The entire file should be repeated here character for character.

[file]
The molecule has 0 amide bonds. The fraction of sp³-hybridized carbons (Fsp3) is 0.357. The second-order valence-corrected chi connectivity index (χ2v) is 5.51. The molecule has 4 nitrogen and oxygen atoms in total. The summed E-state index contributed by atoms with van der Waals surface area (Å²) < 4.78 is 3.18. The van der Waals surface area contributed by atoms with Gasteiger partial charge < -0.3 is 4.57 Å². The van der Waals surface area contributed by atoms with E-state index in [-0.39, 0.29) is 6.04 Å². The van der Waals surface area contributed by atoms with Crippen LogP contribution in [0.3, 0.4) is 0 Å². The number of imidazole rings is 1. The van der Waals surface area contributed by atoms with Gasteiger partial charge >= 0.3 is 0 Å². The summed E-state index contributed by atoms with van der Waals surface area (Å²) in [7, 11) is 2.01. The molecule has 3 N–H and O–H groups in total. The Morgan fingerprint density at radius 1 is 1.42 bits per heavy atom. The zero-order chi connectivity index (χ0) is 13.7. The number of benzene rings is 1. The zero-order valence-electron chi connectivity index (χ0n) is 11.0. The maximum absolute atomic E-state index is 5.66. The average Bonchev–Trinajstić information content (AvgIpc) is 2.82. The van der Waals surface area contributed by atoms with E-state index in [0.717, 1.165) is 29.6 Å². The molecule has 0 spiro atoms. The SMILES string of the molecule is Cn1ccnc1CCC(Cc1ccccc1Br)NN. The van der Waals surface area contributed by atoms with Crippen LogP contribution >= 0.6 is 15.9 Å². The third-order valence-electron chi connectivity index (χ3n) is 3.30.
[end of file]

The molecule has 0 amide bonds. The fraction of sp³-hybridized carbons (Fsp3) is 0.357. The second-order valence-corrected chi connectivity index (χ2v) is 5.51. The molecule has 4 nitrogen and oxygen atoms in total. The summed E-state index contributed by atoms with van der Waals surface area (Å²) < 4.78 is 3.18. The van der Waals surface area contributed by atoms with Gasteiger partial charge < -0.3 is 4.57 Å². The van der Waals surface area contributed by atoms with E-state index in [-0.39, 0.29) is 6.04 Å². The van der Waals surface area contributed by atoms with Crippen LogP contribution in [0.3, 0.4) is 0 Å². The number of imidazole rings is 1. The van der Waals surface area contributed by atoms with Gasteiger partial charge >= 0.3 is 0 Å². The summed E-state index contributed by atoms with van der Waals surface area (Å²) in [7, 11) is 2.01. The molecule has 3 N–H and O–H groups in total. The Morgan fingerprint density at radius 1 is 1.42 bits per heavy atom. The zero-order chi connectivity index (χ0) is 13.7. The number of benzene rings is 1. The zero-order valence-electron chi connectivity index (χ0n) is 11.0. The maximum absolute atomic E-state index is 5.66. The average Bonchev–Trinajstić information content (AvgIpc) is 2.82. The van der Waals surface area contributed by atoms with E-state index in [0.717, 1.165) is 29.6 Å². The molecule has 0 spiro atoms. The SMILES string of the molecule is Cn1ccnc1CCC(Cc1ccccc1Br)NN. The van der Waals surface area contributed by atoms with Crippen LogP contribution >= 0.6 is 15.9 Å². The third-order valence-electron chi connectivity index (χ3n) is 3.30.